HealthDay News — Cognitive behavioral therapy is associated with enduring benefits for diabetes self-management and glycemic control among adults with type 2 diabetes and depression, according to a study published in Diabetes Care.
Among 87 adults with both conditions, those assigned to cognitive behavioral treatment (CBT) demonstrated greater oral medication adherence (20.7%; P=0.000), better self-monitoring of blood glucose (30.2%; P=0.000) and lower hemoglobin A1c (0.72 units lower; 95% CI: 0.29–1.15, P=0.001) four months after acute treatment, Steven A. Safren, PhD, from Massachusetts General Hospital in Boston, and colleagues reported.
All participants had unipolar depression and uncontrolled type 2 diabetes and received treatment as usual, including counseling on medication adherence, self-monitoring of blood glucose and lifestyle counseling. Participants randomly assigned to the CBT arm also received nine to 11 sessions for adherence and depression.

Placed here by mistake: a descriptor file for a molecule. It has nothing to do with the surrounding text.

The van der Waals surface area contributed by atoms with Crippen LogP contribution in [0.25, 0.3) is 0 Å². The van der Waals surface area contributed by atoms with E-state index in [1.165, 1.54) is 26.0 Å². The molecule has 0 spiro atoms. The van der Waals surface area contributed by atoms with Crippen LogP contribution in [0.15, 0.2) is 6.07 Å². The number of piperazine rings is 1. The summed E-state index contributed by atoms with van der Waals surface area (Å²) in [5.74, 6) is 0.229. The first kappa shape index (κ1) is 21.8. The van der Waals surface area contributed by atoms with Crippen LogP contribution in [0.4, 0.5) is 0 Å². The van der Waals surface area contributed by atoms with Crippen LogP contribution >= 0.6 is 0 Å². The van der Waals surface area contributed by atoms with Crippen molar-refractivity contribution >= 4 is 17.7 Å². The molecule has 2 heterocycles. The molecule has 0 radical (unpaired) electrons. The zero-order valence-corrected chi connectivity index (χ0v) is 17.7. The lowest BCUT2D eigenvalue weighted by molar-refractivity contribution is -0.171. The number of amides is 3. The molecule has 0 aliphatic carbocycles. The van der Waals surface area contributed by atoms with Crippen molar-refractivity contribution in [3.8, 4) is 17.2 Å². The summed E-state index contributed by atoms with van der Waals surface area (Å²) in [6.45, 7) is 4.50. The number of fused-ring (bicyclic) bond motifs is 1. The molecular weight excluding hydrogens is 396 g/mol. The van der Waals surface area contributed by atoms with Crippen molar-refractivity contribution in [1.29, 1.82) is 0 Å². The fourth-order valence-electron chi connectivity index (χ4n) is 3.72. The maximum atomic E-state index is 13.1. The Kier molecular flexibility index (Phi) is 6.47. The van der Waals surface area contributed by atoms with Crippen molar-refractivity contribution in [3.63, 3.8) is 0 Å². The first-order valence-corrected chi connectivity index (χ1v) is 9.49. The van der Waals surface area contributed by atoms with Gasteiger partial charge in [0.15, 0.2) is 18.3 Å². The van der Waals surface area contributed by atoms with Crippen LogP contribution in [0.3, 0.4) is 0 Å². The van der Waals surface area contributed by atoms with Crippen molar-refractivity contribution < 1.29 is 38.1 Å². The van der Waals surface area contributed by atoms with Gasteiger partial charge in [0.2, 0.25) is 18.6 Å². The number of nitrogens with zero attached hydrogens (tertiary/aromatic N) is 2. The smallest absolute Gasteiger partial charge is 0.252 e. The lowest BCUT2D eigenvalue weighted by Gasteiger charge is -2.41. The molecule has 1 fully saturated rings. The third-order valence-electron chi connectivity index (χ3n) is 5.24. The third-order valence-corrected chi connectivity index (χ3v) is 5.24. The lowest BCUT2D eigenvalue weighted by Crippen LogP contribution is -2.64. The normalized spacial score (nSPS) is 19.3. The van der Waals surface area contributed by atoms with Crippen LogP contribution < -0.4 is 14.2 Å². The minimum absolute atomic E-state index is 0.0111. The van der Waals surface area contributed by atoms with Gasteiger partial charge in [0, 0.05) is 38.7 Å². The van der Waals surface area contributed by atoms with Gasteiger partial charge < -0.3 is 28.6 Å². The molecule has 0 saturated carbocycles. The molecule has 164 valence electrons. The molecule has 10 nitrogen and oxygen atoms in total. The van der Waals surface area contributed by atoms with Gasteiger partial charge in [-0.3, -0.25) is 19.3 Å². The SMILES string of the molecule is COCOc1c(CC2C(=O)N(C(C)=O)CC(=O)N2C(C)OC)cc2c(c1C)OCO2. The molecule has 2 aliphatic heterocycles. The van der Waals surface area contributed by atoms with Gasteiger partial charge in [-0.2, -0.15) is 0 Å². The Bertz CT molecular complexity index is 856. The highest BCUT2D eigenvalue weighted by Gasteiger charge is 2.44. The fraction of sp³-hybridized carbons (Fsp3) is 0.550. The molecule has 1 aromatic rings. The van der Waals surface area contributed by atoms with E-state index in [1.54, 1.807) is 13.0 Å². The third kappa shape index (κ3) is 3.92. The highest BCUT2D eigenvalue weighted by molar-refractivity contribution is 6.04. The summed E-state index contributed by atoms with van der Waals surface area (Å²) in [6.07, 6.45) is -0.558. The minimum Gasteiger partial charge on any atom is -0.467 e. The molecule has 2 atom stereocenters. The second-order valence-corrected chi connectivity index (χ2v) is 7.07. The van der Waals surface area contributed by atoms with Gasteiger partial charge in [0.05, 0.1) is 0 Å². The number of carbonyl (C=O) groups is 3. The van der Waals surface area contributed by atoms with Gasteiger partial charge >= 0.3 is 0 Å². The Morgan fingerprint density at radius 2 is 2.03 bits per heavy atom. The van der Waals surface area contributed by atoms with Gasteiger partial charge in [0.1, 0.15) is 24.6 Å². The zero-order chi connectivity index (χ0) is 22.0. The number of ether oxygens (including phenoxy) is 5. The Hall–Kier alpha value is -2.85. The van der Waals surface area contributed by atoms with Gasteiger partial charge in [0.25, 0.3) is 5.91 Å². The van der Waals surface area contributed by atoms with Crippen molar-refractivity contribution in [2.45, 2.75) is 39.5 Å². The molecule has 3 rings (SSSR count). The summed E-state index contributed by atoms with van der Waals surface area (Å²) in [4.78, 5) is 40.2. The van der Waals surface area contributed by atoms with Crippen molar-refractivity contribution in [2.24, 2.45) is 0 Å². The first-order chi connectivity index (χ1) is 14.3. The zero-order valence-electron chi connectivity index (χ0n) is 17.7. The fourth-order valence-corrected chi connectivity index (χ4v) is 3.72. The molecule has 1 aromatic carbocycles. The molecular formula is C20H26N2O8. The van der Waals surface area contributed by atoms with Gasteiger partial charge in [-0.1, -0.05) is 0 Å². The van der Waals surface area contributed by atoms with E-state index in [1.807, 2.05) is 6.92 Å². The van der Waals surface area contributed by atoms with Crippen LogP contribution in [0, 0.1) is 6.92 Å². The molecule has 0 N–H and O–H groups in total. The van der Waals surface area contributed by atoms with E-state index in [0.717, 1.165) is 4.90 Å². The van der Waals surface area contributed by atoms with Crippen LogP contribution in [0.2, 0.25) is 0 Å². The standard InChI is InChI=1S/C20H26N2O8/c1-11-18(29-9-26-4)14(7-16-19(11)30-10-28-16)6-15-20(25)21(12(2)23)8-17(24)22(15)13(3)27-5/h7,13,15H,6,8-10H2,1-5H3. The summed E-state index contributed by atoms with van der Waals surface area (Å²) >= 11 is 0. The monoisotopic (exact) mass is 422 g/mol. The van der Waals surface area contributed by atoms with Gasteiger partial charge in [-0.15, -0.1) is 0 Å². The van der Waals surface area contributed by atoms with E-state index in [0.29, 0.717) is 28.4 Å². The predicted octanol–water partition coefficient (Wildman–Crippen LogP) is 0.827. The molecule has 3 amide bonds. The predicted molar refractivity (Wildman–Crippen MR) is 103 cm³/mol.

Patients in the CBT group also had lower depression scores on the Montgomery-Asberg Depression Rating Scale (6.44 points; P=0.002); lower Clinical Global Impression (0.74 points; P=0.01) compared with the control group.
At eight- and 12-month follow-up, improvements in medication adherence (24.3%; P = 0.001), blood glucose self monitoring (16.9%; P = 0.043) and hemoglobin A1c (0.63 units lower; P=0.03) observed in the CBT group remained.
Some evidence was seen for continued improvement of depression post-treatment, with no between-group differences.
“CBT [for adherence and depression] is an effective intervention for adherence, depression and glycemic control, with enduring and clinically meaningful benefits for diabetes self-management and glycemic control in adults with type 2 diabetes and depression,” the researchers wrote.
Disclosures: Several authors disclosed financial ties to the medical device and pharmaceutical industries; LifeScan donated glucometers and glucose test strips.